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Volunteerism: The New Fountain of Youth

You’ve worked hard.  Played a little—probably not enough.  And now you’re ready for a new chapter but have no idea what you want to do.

Perhaps you’re seeking a new career.  Possibly you want to travel.  Maybe you wish to develop new skills and talents, or you have a strong desire to share the knowledge and skills you’ve accumulated over the years to help others.

Regardless of your previous jobs or career experiences, volunteering with an organization whose vision and purpose aligns with your personal mission and goals is worthy of consideration.  Far from being just another obligation, volunteering can be an amazing opportunity to develop new talents, meet new people, discover new places, and experience opportunities that you never thought possible.

According to Kristin Pendleton, Senior Volunteer Recruitment Representative for the American Red Cross of Missouri and Arkansas, “You would be surprised by the variety of volunteering opportunities available, with nearly something for everyone.  And we find that people over 50 are rich with energy, enthusiasm, and knowledge.”

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Matthias Zomer from Pexels

Unsurprisingly, the Baby Boomer generation is revising the traditional view of retirement and reformulating the concept of aging, with many of us preferring to remain active and involved.  According to the Corporation for National and Community Service regarding their Senior Corps Volunteers,

  • 88% reported fewer feelings of isolation.
  • 84% reported stable or improving health.
  • 78% reporter fewer symptoms of isolation.

(Source: https://www.nationalservice.gov/programs/senior-corps/senior-corps-and-health-benefits)

As Kristin Pendleton shared during our recent interview, volunteerism has been called “the new fountain of youth” because it offers several benefits.  It

  • produces a regular, mental pick-me-up,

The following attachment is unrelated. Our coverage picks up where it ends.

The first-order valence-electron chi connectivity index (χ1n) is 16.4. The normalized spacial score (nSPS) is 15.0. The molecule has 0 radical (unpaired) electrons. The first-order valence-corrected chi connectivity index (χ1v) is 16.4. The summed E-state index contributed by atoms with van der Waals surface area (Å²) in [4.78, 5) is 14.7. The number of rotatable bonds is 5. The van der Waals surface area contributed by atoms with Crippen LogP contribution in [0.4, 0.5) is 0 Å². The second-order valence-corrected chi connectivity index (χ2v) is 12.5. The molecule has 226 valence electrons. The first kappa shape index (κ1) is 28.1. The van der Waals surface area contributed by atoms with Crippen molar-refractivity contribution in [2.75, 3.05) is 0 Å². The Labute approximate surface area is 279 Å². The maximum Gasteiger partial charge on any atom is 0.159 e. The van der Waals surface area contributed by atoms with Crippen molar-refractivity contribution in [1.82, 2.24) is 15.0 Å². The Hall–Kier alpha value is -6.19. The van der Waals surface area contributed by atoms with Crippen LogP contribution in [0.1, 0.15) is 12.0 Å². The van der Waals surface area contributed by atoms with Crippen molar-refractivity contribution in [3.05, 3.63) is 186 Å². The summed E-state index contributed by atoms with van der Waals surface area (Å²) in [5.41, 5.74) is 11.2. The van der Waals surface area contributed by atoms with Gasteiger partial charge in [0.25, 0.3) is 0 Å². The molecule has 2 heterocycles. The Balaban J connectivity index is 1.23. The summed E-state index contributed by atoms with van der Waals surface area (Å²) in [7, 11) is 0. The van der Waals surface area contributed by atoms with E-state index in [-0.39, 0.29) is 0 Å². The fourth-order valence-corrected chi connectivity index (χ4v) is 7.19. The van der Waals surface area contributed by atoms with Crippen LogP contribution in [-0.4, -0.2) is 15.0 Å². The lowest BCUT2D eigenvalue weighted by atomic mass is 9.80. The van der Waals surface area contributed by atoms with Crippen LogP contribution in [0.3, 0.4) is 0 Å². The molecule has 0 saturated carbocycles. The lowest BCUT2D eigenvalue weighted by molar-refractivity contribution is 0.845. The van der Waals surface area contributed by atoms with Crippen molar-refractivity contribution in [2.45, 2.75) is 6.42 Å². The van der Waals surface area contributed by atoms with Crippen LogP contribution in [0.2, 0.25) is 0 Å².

• triggers the release of oxytocin, also referred to as the “cuddle hormone,”
  • keeps us physically active,
  • helps in the battle with dementia when coupled with regular exercise, and
  • contributes to a healthier, happier life.

So, what makes people want to give back?  Sometimes the reasons run deep.

Denniz Futalan from Pexels
Denniz Futalan from Pexels
  • A woman loses her husband to Alzheimer’s disease and decides to volunteer her time and teach computer programming classes to underserved kids in her community.
  • A retired teacher wants to continue sharing his love for learning and offers to teach English as a Second Language (ESL) to immigrants in his neighborhood.
  • A woman who has lived in the same large city all her life wants to expand her horizons, so she volunteers with a disaster relief agency to travel the country and help people outside of her state.
  • A retired veteran wants to continue supporting the armed services and signs up to serve as a hospital volunteer and deliver emergency communications to military families.

For others, the desire to give back is all about maintaining social connections while contributing to causes in which they believe.

Rodolfo Quiros from Pexels
Rodolfo Quiros from Pexels

If you think you would like to volunteer, but feel uncertain about where to begin, consider the following questions as a starting point:

  • What talents, skills and abilities would you like to continue building by offering them to others?  What volunteer groups could use those talents, skills and abilities to further their missions? 
  • What activities would you like to explore that are entirely new for you? What non-profit organizations could offer you opportunities to explore those activities in support of their clients?
  • To what extent are you interested in deepening your interests and passions? In finding meaning and value outside of yourself?  What non-profit organizations share similar interests, passions and values and would love for you to join them?
  • What specific groups of people in need would you most like to work with?
  • Are you seeking a new career path? Volunteering is a great way to build apprenticeship.

Finding the right volunteer fit doesn’t mean following your previous career path. When our friend Kristin Pendleton talks with potential Red Cross volunteers, some of them discuss their previous careers and want to use those skill sets in their volunteer activities.  Others quickly exclaim, “I never, ever want to do anything related to my past jobs again!”

Whether you seek adventure, long to expand your horizons, or want to continue growing and learning in your area of expertise, seek out volunteer opportunities that will allow you to achieve your own personal vision, mission and goals.  In the process, you may just discover your own fountain of youth.

Emrah Ayvali from Pexels
Emrah Ayvali from Pexels
Kristen Edens

About Kristen Edens

Kristen Edens is a content and brand development specialist for business from Arnold, MO. Her writing has been featured at Business.com, Booming Encore, Small Business Monthly, Better After 50, and Thrive Global.

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